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Challenges of Scaling Up Promising Practices for achieving Gender Equality in Education in South Asia Jyotsna Jha Commonwealth Secretariat Lahore, Pakistan February 2nd, 2006
The Context - 1 • South Asia is home to about one-fourth of the world’s out-of-school children and adult illiterates; majority of them being girls and women • Nationally and internationally we are all committed to EFA goals and MDGs • Gender parity and equality in education are major means to achieve other education and development goals, as well as to ensure desired rights and freedoms to all citizens
The Context - 2 • Commonwealth Secretariat organised a regional workshop on Promising Practices and Implications for scaling up girls’ education in India in 2004 • A number of cases studies (12 from five countries) presented and analysed from the perspective of scaling up; analytical report available • This dialogue meant to take the task of sharing and learning forward
The Lessons learnt from the analysis of case studies: Scaling Up-1 • Scaling up is not an issue of arithmetic expansion; it is a matter of re-strategising • Scaling up requires adaptation of the entire approach to the context • Adaptation or re-strategising should not undermine or kill the process that were critical for making that practice successful • The essence and the factors that have made a particular strategy successful need to be clearly identified and retained at the time of adaptation
The Lessons learnt from the analysis of case studies: Scaling Up-2 • Partnerships forged, nurtured and promoted in real terms, not only in name • The required policy or institutional changes must be introduced simultaneously (e.g., establishment of suitable monitoring mechanisms and processes) otherwise mismatches do not allow scaling up to be successful
The Lessons learnt from the analysis of case studies: Mainstreaming gender in education -1 • Limited understanding of the notion of gender equality at various levels (at times varying notions) • The need for integrating gender at all stages (policy, institution, programme design, budgeting, implementation and monitoring) not realised • The issue of gender often seen as an ‘add-on’ and hence additive or iterative solutions; not integrated ones • Often viewed as women’s issue – nothing to do with men; as a result often ridiculed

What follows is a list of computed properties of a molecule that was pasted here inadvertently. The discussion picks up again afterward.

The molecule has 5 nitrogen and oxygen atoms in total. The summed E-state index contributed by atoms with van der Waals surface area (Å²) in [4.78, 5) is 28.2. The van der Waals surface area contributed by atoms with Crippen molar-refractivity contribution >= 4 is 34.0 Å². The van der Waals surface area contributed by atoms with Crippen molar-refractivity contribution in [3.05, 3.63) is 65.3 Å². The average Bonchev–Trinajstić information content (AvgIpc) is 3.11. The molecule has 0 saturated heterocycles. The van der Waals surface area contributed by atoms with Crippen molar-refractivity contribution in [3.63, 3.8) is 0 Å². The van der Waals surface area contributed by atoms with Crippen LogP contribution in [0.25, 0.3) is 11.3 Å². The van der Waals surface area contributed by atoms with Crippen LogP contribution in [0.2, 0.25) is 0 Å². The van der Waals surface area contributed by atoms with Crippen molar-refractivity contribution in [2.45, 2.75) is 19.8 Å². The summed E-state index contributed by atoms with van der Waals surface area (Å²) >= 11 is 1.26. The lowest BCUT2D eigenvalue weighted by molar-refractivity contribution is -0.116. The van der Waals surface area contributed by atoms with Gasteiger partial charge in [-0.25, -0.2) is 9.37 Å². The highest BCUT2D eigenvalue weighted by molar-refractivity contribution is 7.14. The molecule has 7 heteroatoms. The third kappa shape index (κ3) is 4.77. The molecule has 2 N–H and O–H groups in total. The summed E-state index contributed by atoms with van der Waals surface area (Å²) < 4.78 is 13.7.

The Lessons learnt from the analysis of case studies: Mainstreaming gender in education -2 • Gender Inequalities justified on the name of culture • Often not linked with other forms of inequalities that exist; therefore, seen as competing to find a space • It is possible to develop and implement curriculum which focuses on equity and diversity issues • To conclude, the challenges of scaling up Promising Practices for achieving Gender Equality in Education are far greater (scaling up + gender mainstreaming)
Scaling Up Re-strategising, not plantation Adaptation of the entire approach and retention of critical factors and processes Partnerships forged, nurtured and promoted with an appreciation of the strengths and constraints on both sides; challenges of up scaling understood by all Introduction of the required policy or institutional changes (reforming institutional structures and processes, having mechanisms to ensure smooth implementation and monitoring of policy choices made…….) Mainstreaming gender Build common and clear understanding of gender related issues at various levels (moving beyond rhetoric and ‘orientation’) Presence of a system to integrate gender organically at all stages, as a people’s and not as women’s issue; and having links with other forms of inequalities Develop capacity to distinguish between contextualisation and justifying gender unequal practices on the name of culture Development and implementation of curriculum that focuses on equity and diversity issues What are therefore the Policy and Institutional Challenges?